6 1 Introduction Does access to complementary assets necessarily imply a privileged share in the distribution of innovation rents? At first glance, Teece s (1986) seminal work regarding the impact of appropriability regimes and complementary assets on the distribution of innovation rents seems to imply this conclusion. However, Teece (1986) and Gans and Stern (2003) focus their discussion on a unilateral dependence of technology suppliers on incumbent owners of complementary assets. These complementary assets thereby serve as gatekeepers to a successful commercialization of technologies. In this case, inventors are held up from commercializing their technology, because they lack complementary assets such as distribution networks, manufacturing equipment, or brand-name reputation. 1,2 On the other hand, imperfections in the market for technology (Gans and Stern 2010) may also lead to situations where the owner of complementary assets is held up by technology suppliers that own relevant patents. In this case, downstream innovators may find themselves unilaterally dependent on access to single intellectual property rights (e. g. Shapiro 2001). A prominent example is the case of the Blackberry producer Research in Motion (RIM). In the year 2000, when RIM was already producing its devices, the patentholding company NTP (which was founded in 1992) sent notice of infringed patents to RIM. Although doubts have been raised on the validity of NTP s patents, the threat of shutting down their operations induced RIM to agree on a settlement payment of $ mln. This study aims to investigate, whether firms perceive such hold up threats when deciding about investments that are targeted to the introduction of innovations. During the last two decades, firms have increasingly been turning to external markets for technology developments (Arora et al. 2001, Chesbrough 2003). Whether there are transactional hazards in the market for technology that leave potential benefits unreaped is therefore an important research question. This literature on technology markets, however, has primarily focused on the expropriation risks that inventors face (Arrow 1962, Mowery 1983). Contrarily, this study investigates whether downstream innovators face such expropriation risks, too. The focus of the managerial literature on expropriation risks on technology market s supply side is surprising, since this literature usually regards complementary assets as co-specialized. In this case however, technology suppliers depend on access to complementary assets, as well as their downstream owners depend on 1 In his original article, Teece (1986) already mentioned the possibility that the dependence may not be solely unilateral of the form that the technology supplier is dependent on access to complementary assets owned by incumbent innovators. He already indicated that the owner of specialized assets may equally well be dependent on technology of others. However, the discussion in the literature of mediating effects from access to specialized assets focuses to the best of my knowledge on the former case. 2 A prominent example is the lost innovation race of EMI that developed the first tomographic scanner. Only after EMI lost its independence and incumbents took over the market with imitative innovations, they were granted damages for patent infringements. 1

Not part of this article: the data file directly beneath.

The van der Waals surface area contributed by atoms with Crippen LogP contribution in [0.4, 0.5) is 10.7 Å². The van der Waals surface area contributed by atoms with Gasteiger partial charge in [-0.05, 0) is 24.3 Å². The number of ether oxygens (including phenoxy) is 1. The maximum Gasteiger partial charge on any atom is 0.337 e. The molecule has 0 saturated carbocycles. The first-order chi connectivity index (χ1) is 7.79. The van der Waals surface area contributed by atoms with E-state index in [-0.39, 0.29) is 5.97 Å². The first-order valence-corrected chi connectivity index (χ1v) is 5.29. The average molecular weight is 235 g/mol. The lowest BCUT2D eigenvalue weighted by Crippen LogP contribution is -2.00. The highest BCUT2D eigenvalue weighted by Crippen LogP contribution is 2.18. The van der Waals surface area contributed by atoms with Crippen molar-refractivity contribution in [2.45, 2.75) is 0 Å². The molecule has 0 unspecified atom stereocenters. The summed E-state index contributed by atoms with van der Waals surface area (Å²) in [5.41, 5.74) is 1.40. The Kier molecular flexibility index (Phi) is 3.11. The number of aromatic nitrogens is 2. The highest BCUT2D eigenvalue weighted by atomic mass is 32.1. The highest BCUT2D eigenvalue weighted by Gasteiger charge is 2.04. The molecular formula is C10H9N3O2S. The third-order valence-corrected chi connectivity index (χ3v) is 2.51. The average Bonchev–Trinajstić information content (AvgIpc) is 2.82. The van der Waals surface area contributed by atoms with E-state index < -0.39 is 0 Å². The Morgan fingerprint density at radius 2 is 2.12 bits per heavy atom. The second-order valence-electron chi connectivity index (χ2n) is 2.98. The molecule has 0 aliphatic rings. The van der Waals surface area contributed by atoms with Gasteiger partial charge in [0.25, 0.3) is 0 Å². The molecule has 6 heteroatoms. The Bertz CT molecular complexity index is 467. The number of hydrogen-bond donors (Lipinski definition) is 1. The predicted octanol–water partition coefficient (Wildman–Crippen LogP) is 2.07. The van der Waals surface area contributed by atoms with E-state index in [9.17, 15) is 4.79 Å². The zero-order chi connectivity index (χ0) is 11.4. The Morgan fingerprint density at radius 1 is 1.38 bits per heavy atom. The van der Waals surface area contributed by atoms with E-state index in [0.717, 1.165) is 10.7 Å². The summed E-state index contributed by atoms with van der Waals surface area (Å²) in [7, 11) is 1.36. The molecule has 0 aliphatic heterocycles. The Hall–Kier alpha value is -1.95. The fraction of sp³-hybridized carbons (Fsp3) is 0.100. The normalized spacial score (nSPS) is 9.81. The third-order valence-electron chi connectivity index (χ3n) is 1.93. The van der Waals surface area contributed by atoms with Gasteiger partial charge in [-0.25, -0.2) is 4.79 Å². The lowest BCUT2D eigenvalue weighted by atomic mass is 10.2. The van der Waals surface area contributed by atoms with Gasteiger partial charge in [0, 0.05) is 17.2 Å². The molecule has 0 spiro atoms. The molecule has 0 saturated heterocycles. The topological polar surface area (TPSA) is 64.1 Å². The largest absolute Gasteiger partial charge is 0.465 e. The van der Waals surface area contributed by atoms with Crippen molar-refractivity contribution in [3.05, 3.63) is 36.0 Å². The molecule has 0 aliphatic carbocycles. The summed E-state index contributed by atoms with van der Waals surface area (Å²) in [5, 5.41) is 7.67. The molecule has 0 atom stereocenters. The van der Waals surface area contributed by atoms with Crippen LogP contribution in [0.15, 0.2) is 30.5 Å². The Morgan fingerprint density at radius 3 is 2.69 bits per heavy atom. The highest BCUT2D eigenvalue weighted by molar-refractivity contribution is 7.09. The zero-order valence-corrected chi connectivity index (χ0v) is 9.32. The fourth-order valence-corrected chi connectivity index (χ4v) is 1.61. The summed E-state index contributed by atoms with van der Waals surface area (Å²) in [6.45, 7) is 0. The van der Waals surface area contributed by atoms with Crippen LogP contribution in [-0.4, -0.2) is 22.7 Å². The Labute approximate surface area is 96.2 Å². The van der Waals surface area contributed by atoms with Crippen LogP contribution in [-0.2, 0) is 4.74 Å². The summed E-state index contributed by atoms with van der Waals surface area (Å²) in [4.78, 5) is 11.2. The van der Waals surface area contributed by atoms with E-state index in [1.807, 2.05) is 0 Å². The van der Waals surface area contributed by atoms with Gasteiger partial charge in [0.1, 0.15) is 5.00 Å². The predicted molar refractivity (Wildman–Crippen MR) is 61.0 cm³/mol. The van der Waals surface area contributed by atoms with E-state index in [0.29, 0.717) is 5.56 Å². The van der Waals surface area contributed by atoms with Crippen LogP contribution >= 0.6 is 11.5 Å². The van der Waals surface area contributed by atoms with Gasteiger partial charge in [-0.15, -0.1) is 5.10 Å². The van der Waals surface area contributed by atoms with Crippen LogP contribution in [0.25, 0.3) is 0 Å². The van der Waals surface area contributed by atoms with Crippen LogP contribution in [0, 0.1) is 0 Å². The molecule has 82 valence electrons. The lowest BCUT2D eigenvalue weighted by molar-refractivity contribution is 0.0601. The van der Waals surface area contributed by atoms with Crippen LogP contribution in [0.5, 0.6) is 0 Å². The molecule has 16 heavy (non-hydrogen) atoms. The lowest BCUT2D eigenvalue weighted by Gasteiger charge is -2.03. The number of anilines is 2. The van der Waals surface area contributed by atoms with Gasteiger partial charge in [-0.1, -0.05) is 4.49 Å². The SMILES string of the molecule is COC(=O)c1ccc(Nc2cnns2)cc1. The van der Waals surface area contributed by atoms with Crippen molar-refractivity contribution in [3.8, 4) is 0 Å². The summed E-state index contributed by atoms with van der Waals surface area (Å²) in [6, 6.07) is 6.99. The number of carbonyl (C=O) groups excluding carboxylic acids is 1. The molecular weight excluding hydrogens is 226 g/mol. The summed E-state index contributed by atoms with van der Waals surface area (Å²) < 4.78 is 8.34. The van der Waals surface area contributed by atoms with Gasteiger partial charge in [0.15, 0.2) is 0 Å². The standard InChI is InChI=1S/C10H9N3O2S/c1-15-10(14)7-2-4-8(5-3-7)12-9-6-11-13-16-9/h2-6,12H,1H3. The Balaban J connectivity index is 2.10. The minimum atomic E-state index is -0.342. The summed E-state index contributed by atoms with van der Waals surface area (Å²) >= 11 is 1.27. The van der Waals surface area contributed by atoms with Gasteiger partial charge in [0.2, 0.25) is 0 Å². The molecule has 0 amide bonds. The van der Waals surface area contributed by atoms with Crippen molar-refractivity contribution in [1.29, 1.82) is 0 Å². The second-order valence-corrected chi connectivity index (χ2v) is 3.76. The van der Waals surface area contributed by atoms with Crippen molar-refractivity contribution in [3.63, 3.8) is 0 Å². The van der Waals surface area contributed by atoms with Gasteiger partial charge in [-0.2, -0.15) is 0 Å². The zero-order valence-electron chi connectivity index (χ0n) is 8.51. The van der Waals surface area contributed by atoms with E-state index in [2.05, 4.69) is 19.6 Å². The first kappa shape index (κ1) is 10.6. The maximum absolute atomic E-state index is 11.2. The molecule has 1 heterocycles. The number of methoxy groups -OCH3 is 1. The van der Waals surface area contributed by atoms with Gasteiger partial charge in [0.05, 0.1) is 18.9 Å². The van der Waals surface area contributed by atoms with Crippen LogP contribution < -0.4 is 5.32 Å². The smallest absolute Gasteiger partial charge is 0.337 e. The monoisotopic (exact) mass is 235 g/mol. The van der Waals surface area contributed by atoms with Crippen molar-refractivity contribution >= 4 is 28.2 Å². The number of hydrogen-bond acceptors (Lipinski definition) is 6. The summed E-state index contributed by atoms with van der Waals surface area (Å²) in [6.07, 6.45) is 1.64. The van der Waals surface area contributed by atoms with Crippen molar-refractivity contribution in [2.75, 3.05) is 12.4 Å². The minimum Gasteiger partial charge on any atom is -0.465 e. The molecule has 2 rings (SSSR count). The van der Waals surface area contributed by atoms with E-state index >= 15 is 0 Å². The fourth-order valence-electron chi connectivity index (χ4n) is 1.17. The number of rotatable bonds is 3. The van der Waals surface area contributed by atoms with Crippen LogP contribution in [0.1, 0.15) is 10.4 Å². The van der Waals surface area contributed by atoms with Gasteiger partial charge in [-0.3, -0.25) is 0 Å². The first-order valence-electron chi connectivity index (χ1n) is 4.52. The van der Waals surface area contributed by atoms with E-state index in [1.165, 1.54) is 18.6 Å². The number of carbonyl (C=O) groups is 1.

7 access to the technology. Complementary assets are therefore co-specialized when there is a mutual dependence between technology supplier and downstream innovator. This mutual dependence implies that downstream innovators have to take expropriation risks into account in their decision to invest in complementary assets. This is the case because the innovator finds himself in a disadvantaged bargaining situation with residual patentowning technology suppliers, while having already invested in complementary assets. In such ex post negotiations, failure of negotiations leaves downstream innovator with the incurred costs of adapting its equipment to specific technology. Residual patent owners can therefore expropriate innovation rents to the extent of these specific investments. 3 Firms perceiving such hold up threats should be less likely to invest in complementary assets. This study contributes to a growing literature that analyzes the mediating role of complementary assets in boundaries of firm decisions. 4 The literature largely focuses on the effects of complementary assets on propensities to collaborate or license from the perspective of the technology supplier (e. g. Arora and Ceccagnoli 2006, Gans et al. 2002). Whether the demand-side for specialized technology is affected by expropriation risks is still an unanswered question. Ziedonis (2004) demonstrated that capital-intensive owners of complementary assets safeguard their access to the underlying technology more aggressively, when transaction costs in the market for technology are high. There is some evidence that imperfections in the market for technologies hinder the adoption of new technologies in innovative products and processes (Cockburn et al. 2010). Whether diffusion of technology is impeded by hold-up threats or by other transaction costs is, however, an open question. This study integrates insights from managerial strategy literature of innovation with a transaction cost and property rights perspective of technology markets (cf. Madhok, 2002). I investigate whether innovative investments are affected by differences in sunk capital between potential technology suppliers and downstream innovators, since a lower amount of sunk investments by patentees is a necessary condition for their hold up threats to be credible. Section 2.1 discusses why and when investments in complementary assets could result in a risk of expropriation rather than create competitive advantage. Section 2.2 describes why a sequential and cumulative invention process that creates patent thickets could create transaction costs. Section 3 shows the empirical findings of this study. 3 On the other hand, if licensing negotiations take place before the owner of complementary assets adapted it to a specific technology, we find ourselves in the classical case of an inventor facing the risk of expropriation by an incumbent owner of complementary assets. 4 For a general overview of the empirical literature on the boundaries of the firm (i. e. whether parts of the value chain, like e. g. R&D, are organizationally independent or integrated) see Lafontaine and Slade (2007). 2